Boston - Eaton Vance and its affiliates seek to actively capitalize on opportunities presented by volatile investor sentiment, while ensuring that the portfolio risk profile remains appropriate for the specific strategy. The following are excerpts from a recent conversation with Cindy Clemson and Craig Brandon, CFA, Co-Directors of Municipal Investments for Eaton Vance Management.
What we are seeing: Until recently, the municipal bond market has been quite bifurcated. Where we generally saw more of a V-shaped recovery in higher-quality AA and AAA issues, the recovery has been slower for lower-rated names. Between March 9 and the trough on March 23, the Bloomberg Barclays Municipal Bond Index traded off 10.9%. During that same time period, the Bloomberg Barclays High Yield Municipal Bond Index was down 17.7%.
Since that time, through June 9, the overall index has recovered by 9.6% and the high yield index has come back by 13.3%. So we are beginning to see a little bit of a rebound in high yield now — especially in June. For the month through June 9, AAA and AA bonds have been relatively flat, while the BBB section of the index is up 1.15%. In short, we view the higher quality space of the muni market as mostly fully recovered, while high-yield issues have slowly started to recover.
What we are doing: From a credit perspective, before we can say high yield could be fully back, we rely on our team of analysts to look at the actual data. We are waiting to see what actual operating results look like for the various sectors of the market — from municipalities to toll roads to hospitals. Our analysts are hard at work trying to understand what balance sheet damage has been done from the impaired operations over the past couple of months. So again, we are cautiously optimistic about high yield, but we need to see exactly what damage has been done.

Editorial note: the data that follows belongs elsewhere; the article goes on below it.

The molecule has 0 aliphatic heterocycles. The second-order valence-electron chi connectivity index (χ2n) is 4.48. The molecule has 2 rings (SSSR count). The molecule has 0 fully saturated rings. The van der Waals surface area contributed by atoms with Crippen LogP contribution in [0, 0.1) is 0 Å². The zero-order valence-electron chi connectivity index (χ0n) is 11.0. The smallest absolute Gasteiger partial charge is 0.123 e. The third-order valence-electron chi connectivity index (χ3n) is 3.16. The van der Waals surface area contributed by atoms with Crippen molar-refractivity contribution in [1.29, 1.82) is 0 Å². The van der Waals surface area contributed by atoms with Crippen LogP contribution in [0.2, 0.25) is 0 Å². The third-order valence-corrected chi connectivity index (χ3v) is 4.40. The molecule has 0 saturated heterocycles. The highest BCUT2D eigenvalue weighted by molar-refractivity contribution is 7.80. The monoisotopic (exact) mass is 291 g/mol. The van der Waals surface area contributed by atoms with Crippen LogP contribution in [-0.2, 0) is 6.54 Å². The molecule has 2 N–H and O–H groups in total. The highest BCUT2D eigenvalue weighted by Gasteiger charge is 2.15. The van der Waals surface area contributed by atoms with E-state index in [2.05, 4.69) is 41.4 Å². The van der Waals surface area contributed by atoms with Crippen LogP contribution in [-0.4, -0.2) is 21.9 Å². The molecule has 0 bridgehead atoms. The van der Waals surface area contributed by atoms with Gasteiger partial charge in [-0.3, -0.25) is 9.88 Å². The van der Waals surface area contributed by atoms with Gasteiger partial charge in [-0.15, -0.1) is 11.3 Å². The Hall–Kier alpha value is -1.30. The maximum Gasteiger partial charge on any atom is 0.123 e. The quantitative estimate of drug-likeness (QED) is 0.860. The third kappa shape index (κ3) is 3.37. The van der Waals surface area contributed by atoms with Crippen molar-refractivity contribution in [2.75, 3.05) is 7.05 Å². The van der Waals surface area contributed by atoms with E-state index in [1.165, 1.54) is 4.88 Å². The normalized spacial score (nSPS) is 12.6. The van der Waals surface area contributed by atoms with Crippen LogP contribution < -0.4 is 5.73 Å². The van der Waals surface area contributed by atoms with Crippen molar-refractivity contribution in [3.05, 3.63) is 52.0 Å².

What we are watching: Taxable retail investors have a big influence on the muni market, of course. When we look at fund flows according to Lipper, in 2019 municipal bond funds saw a record $93.6 billion in flows, with $19 billion into high yield. By contrast, muni funds lost $47.9 billion during the eight weeks between March 11 and May 13, with high yield accounting for $14.8 billion of those outflows.
Since then, through the first week of June, we have been watching a slight recovery in flows. Roughly $5 billion back has come back into the primary overall market, with about $1 billion into high yield. So those flows are what has really been driving the muni market.
Final word: One last thing to consider is the Municipal Liquidity Facility (MLF), created by the Federal Reserve out of the CARES Act back in March to provide a last resort mechanism of liquidity for municipalities that may need it. To date, only the state of Illinois has tapped it for $1.2 billion. But the MLF gives the municipal market a lot of comfort in knowing that if we do see another crisis, and municipalities need liquidity, this facility is available for 390 of the biggest issuers in this market.
So that, along with evidence of recovery in performance and flows, makes us cautiously optimistic about the muni market going forward. And we will continue to watch high yield to see what develops there.